we cannot help ourselves. we see stuff. i usually don’t suppose that’s unusual, until someone stares at us – with that blank look on their faces that betrays the “oh-sheesh-they-are-SOOO-weird” thought they are having. and then i realize we might be a little unusual. i shrug it off. “we-are-all-worthy-we-are-all-worthy” i repeat.
the shark was on the side of the trail. lurking. all crusty and gnarly, his face. he was obvious. he was cause for conversation, tales of scuba-diving in cold long island waters and off the coast of tropical islands. we can’t help but see and we laugh and gasp out, “look! it’s a ……..!”
seeing. it’s a burden every artist carries. it’s in the backpack with the parmesan cheese and the twizzlers and the tiny box wine and the kind bars. it’s probably good that we are mostly alone during these moments; our imaginations fly wild and free and we crack ourselves up.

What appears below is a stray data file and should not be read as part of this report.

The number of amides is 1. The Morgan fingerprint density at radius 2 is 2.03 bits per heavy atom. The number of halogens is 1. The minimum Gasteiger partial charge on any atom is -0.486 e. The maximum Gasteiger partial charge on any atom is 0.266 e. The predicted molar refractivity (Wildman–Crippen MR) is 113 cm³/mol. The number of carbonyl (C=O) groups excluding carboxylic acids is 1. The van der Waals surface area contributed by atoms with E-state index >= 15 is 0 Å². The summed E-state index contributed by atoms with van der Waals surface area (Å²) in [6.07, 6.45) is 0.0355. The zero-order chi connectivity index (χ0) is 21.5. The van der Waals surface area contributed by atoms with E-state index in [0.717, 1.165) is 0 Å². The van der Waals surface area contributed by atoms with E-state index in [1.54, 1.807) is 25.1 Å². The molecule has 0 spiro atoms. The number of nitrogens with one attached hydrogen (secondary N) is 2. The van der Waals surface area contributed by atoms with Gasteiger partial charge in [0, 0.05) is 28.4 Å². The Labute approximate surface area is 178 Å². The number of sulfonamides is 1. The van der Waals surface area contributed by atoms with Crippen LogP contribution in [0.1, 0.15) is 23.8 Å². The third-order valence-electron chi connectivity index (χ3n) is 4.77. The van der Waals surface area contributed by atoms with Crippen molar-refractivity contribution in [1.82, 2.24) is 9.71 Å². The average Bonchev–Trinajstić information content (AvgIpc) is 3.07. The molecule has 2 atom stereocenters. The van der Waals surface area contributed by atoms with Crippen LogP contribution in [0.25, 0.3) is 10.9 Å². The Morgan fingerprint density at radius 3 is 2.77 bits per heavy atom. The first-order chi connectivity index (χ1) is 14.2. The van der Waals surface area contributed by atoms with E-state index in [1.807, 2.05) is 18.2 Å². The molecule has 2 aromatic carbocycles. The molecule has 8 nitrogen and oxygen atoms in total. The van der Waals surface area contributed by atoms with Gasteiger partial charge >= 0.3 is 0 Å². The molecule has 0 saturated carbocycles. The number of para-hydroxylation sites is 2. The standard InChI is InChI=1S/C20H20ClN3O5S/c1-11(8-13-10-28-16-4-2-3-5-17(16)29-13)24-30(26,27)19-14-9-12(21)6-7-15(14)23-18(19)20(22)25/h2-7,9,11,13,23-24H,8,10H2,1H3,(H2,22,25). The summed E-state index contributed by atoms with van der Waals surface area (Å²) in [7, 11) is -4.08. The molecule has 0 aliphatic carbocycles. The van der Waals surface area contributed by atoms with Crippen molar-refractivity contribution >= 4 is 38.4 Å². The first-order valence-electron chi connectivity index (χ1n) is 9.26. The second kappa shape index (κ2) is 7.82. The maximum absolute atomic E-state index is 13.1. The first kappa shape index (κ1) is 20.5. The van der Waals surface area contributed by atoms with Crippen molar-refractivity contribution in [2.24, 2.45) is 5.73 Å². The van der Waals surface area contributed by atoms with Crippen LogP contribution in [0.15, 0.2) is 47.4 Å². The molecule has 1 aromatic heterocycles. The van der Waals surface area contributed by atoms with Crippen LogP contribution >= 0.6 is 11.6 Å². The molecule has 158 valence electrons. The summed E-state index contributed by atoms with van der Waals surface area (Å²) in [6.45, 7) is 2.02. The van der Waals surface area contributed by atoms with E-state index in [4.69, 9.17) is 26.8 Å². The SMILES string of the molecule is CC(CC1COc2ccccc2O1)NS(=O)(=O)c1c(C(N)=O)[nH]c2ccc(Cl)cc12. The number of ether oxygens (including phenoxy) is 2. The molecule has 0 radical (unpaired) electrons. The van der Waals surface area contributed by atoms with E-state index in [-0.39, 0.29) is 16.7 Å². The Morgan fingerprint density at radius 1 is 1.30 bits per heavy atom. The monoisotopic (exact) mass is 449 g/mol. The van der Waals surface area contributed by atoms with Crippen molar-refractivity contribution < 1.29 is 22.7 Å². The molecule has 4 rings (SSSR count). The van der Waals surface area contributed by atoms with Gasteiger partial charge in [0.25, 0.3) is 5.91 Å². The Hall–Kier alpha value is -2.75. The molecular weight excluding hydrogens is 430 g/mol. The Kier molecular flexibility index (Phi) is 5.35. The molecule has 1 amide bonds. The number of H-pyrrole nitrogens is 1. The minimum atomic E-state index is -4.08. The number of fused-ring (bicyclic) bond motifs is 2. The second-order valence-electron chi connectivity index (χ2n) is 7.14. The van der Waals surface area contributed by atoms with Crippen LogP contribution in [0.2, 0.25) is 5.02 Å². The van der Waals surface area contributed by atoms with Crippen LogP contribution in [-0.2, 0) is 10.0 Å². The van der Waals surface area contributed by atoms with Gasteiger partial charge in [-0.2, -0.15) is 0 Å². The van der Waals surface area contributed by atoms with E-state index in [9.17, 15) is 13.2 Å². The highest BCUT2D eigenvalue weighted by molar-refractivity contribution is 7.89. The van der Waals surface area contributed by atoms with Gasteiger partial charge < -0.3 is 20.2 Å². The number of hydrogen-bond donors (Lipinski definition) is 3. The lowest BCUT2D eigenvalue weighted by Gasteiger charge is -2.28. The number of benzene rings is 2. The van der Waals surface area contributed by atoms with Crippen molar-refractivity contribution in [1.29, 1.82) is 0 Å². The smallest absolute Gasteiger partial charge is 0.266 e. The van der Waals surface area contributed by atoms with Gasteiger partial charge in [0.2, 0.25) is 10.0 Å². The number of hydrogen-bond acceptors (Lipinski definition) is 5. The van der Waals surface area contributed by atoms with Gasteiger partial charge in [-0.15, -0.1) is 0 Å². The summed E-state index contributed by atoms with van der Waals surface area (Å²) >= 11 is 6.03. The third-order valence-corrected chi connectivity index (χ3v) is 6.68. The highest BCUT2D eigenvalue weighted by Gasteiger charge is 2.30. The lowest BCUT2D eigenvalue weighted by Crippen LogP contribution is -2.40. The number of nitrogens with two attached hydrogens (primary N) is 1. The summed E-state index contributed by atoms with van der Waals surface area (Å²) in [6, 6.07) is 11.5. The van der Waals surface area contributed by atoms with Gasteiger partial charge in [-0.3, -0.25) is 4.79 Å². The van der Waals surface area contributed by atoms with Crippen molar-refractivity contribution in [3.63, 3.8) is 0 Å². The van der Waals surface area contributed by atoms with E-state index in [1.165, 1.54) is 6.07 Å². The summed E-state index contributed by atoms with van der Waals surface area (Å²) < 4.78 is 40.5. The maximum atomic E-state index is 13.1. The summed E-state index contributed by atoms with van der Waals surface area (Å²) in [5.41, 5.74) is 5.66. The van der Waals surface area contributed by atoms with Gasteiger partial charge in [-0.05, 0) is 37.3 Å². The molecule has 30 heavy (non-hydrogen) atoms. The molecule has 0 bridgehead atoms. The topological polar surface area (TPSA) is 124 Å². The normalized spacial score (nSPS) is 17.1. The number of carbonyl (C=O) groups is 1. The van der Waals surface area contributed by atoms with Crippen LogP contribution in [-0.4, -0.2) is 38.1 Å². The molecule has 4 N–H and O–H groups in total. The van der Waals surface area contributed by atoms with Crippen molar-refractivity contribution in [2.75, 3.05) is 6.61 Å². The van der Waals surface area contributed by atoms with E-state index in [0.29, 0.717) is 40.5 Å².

and isn’t that the point? the laughter? i can’t think of anything better than laughing together, even at our own expense. we tell stories to friends, emphasizing the goofy, the silly, the utterly-profoundly dumb, self-deprecating and reveling in it. getting my hair cut and claiming the highest forehead in the guiness book of world records of foreheads. having a pedicure and claiming the biggest big toe in modern history. even, recently, at the doctor’s office, asking, please, for a sticker or a gold star for passing my bloodwork. just silliness. we can’t help it.
but to walk with him and find the sharks on trail and the ducks stuck in trunks (see below) and the tree mooning us (see below) and the desert hills from space (also see below) is to walk inside laughter. it’s to have maybe learned – at long last – not to take everything quite so seriously.
it’s to learn how to get older and crusty and gnarly ourselves and to hold it all lightly.
because in truth, the shark tree was beautiful.